Although Buddhists form only a small minority in modern India, the significance of India as the spiritual homeland for both Buddhism and Buddhists cannot be overemphasized. (The Buddha himself, who lived — speaking only approximately, since his precise dates cannot be known with certainty — from the sixth century before Christ into the fifth, spent his entire lifetime on the Indian subcontinent.) This significance is reflected both in the pilgrimages undertaken by modern Buddhists and in the building of modern Buddhist shrines sponsored by the Buddhist-majority countries of East Asia.
In India today, three great primary Buddhist pilgrimage centers commemorate the life, teachings and cosmic significance of the Buddha. These are: Bodhgaya, the site of the Buddha's spiritual enlightenment; Sarnath, where the Buddha taught his most important public sermon, and Kushinagar, where the Buddha died. A fourth, Lumbini — the Buddha's birthplace — is only a few miles across the border in Nepal. And a fifth, Sanchi, is the major burial place of the Buddha's ashes.
These sites were all traditionally founded by Ashoka, the first Buddhist emperor of India, who ruled from around 268-232 B.C. Much like Constantine and his mother Helena founding church and memorials during the early fourth century at the important sites of the life of Jesus in ancient Palestine, Ashoka toured India in an attempt to locate the sites and relics of the Buddha and to commemorate them with monuments.
A sense of the original form of Ashoka's Buddhist stupas — domed burial memorials in which relics of the Buddha are enshrined — can be seen at Sanchi, where many of the ashes of the Buddha were buried by Ashoka. Likewise, Ashoka erected numerous tall pillars inscribed with both Buddhist laws and his spiritual biography. The best preserved of these is at the Firuz Shah Kotla Park in New Delhi, where it was carried and re-erected in the 14th century as a victory monument by the Muslim conqueror Firuz Shah.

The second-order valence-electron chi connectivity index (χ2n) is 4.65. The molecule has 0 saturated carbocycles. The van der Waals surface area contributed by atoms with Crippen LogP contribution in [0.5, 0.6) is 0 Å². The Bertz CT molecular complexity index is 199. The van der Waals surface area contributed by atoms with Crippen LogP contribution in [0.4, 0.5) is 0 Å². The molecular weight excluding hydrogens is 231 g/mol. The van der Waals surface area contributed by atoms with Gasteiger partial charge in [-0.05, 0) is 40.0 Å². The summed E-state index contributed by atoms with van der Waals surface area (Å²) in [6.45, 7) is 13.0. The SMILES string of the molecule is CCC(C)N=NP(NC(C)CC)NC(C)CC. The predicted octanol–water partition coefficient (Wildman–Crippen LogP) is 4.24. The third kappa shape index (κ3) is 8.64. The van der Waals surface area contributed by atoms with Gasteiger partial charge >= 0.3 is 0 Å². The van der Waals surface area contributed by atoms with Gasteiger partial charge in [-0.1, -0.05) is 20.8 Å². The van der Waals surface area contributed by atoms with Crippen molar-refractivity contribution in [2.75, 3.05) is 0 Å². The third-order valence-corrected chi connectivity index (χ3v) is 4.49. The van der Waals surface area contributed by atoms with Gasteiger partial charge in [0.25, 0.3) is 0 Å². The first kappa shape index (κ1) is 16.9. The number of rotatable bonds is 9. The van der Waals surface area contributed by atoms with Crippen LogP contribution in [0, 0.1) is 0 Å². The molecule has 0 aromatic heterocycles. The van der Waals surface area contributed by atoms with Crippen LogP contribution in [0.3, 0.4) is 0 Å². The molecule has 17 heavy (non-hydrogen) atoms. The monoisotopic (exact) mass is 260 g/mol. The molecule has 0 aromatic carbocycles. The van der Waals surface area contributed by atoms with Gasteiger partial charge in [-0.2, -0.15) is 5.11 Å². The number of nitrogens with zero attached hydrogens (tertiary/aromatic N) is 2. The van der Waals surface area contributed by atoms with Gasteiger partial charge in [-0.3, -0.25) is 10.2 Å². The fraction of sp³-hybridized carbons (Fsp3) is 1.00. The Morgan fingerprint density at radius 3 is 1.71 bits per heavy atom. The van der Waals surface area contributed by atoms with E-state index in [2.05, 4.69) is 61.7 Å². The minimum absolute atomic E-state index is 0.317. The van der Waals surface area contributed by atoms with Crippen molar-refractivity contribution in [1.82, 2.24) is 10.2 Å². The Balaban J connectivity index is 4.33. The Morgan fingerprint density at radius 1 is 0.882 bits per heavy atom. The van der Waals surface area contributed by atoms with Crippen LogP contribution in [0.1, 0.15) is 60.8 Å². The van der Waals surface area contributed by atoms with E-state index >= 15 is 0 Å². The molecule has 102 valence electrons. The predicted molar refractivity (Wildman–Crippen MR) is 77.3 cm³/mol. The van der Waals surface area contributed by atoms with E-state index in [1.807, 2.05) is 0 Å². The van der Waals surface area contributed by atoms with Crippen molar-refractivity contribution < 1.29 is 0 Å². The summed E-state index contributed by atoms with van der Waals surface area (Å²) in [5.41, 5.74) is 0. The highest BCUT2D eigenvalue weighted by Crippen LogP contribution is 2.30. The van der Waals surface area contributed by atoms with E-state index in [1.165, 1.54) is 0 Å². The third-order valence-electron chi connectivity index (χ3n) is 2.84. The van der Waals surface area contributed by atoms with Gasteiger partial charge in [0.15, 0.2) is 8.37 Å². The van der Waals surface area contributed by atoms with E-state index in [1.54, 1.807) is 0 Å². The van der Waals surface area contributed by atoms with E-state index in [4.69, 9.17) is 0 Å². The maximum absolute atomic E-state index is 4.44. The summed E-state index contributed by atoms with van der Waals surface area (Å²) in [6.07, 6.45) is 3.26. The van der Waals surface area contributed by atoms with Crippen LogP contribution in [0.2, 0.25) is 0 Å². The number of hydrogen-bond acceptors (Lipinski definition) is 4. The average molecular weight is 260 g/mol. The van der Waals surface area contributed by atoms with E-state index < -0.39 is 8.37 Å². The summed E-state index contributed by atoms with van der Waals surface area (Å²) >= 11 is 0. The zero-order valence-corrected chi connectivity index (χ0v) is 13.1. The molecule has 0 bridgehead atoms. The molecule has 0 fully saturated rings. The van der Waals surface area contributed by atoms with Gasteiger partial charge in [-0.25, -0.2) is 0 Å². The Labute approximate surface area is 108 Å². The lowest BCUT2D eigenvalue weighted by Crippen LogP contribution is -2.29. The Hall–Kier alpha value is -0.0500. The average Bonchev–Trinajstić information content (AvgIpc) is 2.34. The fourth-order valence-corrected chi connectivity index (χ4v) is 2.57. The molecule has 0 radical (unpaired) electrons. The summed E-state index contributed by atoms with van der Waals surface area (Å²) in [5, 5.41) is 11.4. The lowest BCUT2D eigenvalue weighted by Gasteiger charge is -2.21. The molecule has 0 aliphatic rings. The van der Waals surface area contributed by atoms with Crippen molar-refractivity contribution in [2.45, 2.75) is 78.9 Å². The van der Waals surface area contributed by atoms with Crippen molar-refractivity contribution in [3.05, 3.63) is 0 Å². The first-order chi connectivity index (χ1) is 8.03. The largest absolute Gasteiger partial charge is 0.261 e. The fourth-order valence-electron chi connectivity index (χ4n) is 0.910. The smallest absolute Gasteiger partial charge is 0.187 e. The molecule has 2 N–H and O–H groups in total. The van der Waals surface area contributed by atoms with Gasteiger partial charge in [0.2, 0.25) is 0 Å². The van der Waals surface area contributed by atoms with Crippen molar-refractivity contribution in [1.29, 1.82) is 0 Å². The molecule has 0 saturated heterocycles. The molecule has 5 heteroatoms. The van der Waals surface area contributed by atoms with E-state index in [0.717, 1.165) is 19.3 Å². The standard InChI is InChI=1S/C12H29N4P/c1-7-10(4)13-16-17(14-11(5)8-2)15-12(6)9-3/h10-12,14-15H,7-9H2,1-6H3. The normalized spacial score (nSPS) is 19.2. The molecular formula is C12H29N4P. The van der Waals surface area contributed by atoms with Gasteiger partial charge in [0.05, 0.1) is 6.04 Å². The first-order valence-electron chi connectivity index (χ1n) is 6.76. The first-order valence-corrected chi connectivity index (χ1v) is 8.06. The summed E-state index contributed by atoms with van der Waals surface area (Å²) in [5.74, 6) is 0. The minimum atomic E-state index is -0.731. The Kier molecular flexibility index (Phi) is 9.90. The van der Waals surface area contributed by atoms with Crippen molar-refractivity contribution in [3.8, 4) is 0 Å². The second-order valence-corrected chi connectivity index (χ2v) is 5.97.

Furthermore, these pillars were once surmounted by huge ornate capitals. The best preserved of these can be found in the Sarnath museum, where four royal lions facing the cardinal directions stand guard over the wheel of dharma resting on a lotus. This statue is now the official emblem of India, and it is found on most of India's currency.
The great Buddhist pilgrimage sites of India were constantly expanded through royal patronage, both from within India and from later Buddhist kings in east Asia, and such patronage continues today from Buddhist-majority countries. At all of these sites, bigger was often thought of as better, as reflected in the Dhamek Stupa at Sarnath, built around A.D. 500 on the site of Ashoka's earlier, smaller stupa. As the wealth of Buddhist monasteries and kings grew during the Middle Ages, ornamentation of Buddhist shrines often became more extravagant. Throughout the Middle Ages, famous Buddhist scholars from throughout Asia — such as Xuanzang of China (A.D. 602-664) — gathered to the Buddhist shrines and monasteries in the heartland of India in order to study the ancient scriptures and translate them into their own mother tongues.
Sarnath was the site of the preaching of the "Sermon at the Deer Park" — a kind of "Sermon on the Mount" for Buddhists. In this sermon, the Buddha taught the Four Noble Truths and Eightfold Path, which provide the essence of Buddhism. The exquisite fifth-century statue of a seated Buddha at Sarnath shows the Buddha preaching this sermon.
Modern Buddhist pilgrims from all over east Asia can be found touring the great sites commemorating the Buddha, just as Christians still tour the Holy Land in search of a spiritual connection with the land of the life of Jesus. And just as Christian monks and priests still live, teach at and care for the Christian holy sites in Israel, Buddhist monks still pray and meditate in new temples that surround the ancient pilgrimage monuments. Ancient scriptures are studied, while the Buddha and his teachings are proclaimed in sermon and hymn.
Today, pilgrim prayers and chants can be heard in Tibetan, Thai, Chinese, Korean and Japanese throughout Buddhist shrines in India. Busloads of Buddhist tourist-pilgrims from throughout the world can be seen meditating, chanting, praying and scurrying about the monuments taking selfies, proud that their countries continue the tradition of patronage of Buddhist shrines in India that dates back two millennia.